I would be very keen to know the opinions of our subscribers, but in my view the whole TMO process descended into farce at the weekend. It slowed the game down, it undermined referees and it didn’t even get the big decisions correct.
Let’s just focus on the matches in Paris and Cardiff, because they are good examples of the failure of this technology as currently applied. In Paris there was no review of the All Blacks’ crucial try scored by Charles Piutau, even though replays showed the winger was clearly in front of the kicker.
Later in the same game France were hammering away at the line in the 76th minute when the ref asked whether a try had been scored. Touch judge Nigel Owens was in a perfect position to make that ruling yet the officials still sought a third opinion. At the same time the TMO was asked to check for foul play.
The whole process took four minutes. Not only was that a crashing bore for spectators, more importantly it robbed France of momentum. The All Blacks got a breather – not that they necessarily needed it as a superbly fit side – and were able to hang on. France could make a very good case that the length of time needed for the ruling cost them a draw. We will never know.
In Cardiff Fourie du Preez scored a try that should also have been ruled out because Jaque Fourie was in front of the kicker. In rugby league checking for offside after a try is scored from a kick is an absolute fundamental. It is easy to do and has little impact on the game because a natural, and lengthy break in play has already occurred through the ‘try’. So what was going on, or rather not going on at the weekend?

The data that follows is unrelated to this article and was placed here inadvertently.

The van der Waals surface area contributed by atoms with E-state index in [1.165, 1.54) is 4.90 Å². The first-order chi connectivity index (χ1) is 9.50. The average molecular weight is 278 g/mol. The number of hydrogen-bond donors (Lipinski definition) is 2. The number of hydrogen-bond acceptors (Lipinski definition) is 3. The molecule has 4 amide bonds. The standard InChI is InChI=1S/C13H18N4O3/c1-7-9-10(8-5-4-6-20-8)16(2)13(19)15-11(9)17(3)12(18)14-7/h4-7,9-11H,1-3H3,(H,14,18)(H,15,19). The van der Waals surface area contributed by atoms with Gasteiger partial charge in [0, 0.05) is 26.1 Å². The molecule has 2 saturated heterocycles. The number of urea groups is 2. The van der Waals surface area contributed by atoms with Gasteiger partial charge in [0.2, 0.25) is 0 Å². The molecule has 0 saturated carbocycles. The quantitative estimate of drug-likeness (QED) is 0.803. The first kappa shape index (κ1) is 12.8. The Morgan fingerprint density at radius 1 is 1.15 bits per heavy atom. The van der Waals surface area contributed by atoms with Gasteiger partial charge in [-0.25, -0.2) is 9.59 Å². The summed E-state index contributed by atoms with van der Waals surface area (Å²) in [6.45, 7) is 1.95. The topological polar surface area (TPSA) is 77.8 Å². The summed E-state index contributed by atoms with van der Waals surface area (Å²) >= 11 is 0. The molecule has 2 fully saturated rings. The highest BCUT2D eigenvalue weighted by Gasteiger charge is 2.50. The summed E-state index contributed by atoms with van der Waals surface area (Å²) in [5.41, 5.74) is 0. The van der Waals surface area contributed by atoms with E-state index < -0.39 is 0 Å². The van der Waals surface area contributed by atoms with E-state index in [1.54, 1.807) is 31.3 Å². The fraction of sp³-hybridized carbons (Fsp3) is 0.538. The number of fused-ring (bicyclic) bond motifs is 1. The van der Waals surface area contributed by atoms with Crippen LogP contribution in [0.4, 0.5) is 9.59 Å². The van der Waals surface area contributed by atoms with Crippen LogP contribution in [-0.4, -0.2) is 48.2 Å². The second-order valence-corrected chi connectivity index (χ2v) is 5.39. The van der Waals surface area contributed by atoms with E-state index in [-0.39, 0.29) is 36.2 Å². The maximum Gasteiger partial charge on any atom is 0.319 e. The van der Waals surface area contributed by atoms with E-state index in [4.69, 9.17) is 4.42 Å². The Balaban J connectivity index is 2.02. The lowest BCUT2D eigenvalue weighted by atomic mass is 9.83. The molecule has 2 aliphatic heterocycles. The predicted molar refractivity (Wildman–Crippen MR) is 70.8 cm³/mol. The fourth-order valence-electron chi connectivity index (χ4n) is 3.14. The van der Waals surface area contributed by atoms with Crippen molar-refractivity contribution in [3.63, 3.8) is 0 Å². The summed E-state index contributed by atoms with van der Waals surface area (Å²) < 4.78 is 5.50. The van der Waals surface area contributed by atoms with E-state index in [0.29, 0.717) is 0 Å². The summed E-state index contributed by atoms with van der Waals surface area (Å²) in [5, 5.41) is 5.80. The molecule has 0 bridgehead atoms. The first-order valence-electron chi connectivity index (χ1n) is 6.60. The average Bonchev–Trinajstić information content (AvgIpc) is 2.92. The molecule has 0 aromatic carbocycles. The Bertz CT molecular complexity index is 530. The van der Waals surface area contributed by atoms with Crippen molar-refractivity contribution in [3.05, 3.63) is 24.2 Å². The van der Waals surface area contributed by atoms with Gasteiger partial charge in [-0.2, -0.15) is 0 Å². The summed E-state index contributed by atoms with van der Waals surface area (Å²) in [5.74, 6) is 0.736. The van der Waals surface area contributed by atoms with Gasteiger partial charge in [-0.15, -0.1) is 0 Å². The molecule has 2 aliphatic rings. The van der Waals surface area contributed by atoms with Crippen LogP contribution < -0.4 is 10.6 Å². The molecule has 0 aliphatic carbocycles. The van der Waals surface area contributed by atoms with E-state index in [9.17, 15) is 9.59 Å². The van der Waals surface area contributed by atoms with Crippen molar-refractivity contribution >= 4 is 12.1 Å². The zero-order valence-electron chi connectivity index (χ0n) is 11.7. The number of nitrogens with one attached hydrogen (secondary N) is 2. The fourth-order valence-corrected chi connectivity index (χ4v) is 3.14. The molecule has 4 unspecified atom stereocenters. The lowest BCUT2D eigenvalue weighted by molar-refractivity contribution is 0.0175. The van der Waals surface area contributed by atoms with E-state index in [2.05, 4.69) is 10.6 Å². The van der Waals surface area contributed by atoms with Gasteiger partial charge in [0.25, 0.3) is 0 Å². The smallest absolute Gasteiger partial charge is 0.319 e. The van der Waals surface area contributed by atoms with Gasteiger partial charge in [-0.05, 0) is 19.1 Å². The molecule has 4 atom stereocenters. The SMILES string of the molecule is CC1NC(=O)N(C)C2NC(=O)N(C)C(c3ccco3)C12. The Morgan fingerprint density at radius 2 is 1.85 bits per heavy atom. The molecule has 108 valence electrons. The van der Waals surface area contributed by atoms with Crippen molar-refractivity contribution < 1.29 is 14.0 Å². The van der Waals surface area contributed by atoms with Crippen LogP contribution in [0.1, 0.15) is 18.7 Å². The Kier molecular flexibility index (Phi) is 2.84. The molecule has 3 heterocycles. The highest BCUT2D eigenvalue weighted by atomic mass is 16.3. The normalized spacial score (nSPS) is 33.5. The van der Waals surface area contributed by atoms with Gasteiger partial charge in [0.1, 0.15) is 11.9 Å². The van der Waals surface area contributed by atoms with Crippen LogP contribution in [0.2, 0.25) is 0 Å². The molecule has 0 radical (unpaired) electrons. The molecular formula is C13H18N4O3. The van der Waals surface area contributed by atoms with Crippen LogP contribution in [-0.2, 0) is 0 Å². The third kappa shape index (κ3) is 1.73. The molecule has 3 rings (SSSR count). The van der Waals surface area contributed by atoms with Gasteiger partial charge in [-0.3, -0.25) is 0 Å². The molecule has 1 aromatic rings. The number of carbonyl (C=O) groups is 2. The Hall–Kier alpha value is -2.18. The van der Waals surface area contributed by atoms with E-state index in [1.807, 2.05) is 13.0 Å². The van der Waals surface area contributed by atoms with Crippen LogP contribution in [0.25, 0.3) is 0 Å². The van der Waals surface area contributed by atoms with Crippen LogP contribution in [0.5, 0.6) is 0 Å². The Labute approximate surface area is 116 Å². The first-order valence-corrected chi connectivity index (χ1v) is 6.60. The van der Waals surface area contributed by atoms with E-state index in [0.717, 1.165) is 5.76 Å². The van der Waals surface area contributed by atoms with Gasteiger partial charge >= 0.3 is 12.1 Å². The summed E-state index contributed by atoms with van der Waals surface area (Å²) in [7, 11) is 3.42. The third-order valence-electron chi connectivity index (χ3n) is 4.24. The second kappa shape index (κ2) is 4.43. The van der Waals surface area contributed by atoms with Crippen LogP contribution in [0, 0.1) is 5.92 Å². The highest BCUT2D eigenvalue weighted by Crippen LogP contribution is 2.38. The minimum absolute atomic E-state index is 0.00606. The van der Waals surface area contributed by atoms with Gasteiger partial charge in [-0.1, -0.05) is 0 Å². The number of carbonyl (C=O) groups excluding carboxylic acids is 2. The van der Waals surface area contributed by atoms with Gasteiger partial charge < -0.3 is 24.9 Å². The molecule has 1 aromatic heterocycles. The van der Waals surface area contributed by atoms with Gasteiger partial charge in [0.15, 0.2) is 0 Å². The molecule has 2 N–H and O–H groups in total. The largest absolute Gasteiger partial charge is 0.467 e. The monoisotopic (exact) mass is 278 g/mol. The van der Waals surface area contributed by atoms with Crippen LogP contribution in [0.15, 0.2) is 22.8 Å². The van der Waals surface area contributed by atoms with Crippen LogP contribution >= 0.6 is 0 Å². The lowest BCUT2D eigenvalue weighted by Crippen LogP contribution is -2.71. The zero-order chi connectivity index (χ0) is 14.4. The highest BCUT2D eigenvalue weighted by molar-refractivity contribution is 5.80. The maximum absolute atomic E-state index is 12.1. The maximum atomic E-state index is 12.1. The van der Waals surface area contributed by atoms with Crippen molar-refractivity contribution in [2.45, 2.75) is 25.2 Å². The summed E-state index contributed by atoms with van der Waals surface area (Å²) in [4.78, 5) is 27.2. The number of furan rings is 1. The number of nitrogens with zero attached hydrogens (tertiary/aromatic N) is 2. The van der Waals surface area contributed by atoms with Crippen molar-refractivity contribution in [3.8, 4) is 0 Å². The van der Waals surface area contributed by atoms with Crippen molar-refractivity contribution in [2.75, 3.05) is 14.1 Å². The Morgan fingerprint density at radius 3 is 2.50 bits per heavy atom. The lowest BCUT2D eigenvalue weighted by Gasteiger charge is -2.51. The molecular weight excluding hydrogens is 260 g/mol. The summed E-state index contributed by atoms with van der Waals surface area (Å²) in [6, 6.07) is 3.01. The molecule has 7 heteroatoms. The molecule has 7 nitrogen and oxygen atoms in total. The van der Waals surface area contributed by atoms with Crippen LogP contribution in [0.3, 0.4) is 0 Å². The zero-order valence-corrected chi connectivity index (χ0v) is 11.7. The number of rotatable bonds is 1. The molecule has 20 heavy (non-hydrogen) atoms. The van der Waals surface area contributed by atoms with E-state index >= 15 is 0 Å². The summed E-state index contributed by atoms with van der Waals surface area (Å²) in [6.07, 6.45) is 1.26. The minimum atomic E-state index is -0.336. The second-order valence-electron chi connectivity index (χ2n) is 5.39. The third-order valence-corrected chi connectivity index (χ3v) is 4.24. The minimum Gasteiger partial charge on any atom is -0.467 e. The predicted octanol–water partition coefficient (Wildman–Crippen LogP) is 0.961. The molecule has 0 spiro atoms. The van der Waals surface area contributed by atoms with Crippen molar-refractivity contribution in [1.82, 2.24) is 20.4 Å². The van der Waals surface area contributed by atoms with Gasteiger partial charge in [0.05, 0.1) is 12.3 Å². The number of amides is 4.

The second problem in Cardiff, again related to Paris, was a thrilling game being held up for a long search for possible foul play. The touch judge had already seen and referred the incident. But it took so long to locate that South Africa captain Jean de Villiers said, tongue in cheek to the ref, “It’s very tough to find it if there’s nothing.”
There was almost nothing. At a ruck Wales hooker Richard Hibbard was holding down Francois Louw, to stop him defending. Louw responded by twice jamming his forearm into Hibbard’s face – crime and not dangerous punishment. But the footage, shown on the big screen, provoked the Welsh crowd to turn into a baying mob. This in itself influenced the tenor of the match.
Louw was also yellow carded. Were the officials influenced by the angry reaction. Who knows, but it does happen. Martyn Williams observed of the yellow card “the game is going a bit soft” and it was hard to disagree. The whole review took three minutes and incidentally, the penalty was then taken from the wrong place.
It was hard not to think of the comment of Western Province coach Jacques Coetzee who said a couple of months ago, “You rub somebody in the head and they say you punched him.”
These delays are becoming both tedious and influential. Graham Mourie, the head of the Laws Representative Group, said a good while ago, “We have a clear way forward and it is now important that we educate our match officials to ensure excessive recourse to the TMO must be avoided for the sake of continuity.”
It’s not happening, Graham. We are getting players appealing to have other players sent off, as Ali Williams did earlier this season. Crowds are being incited. Refs are being undermined – Nigel Owens even had to borrow a mobile phone last year because the technology had broken down. Games are being slowed down and attacking teams denied momentum. All this, while the really big decisions are being missed or botched, x ref Bismarck du Plessis’s sending off earlier this season.
Rugby league has it about right. Let’s look for grounding and offside and leave it at that. The rest is up to the refs.
What do you think? Comments below…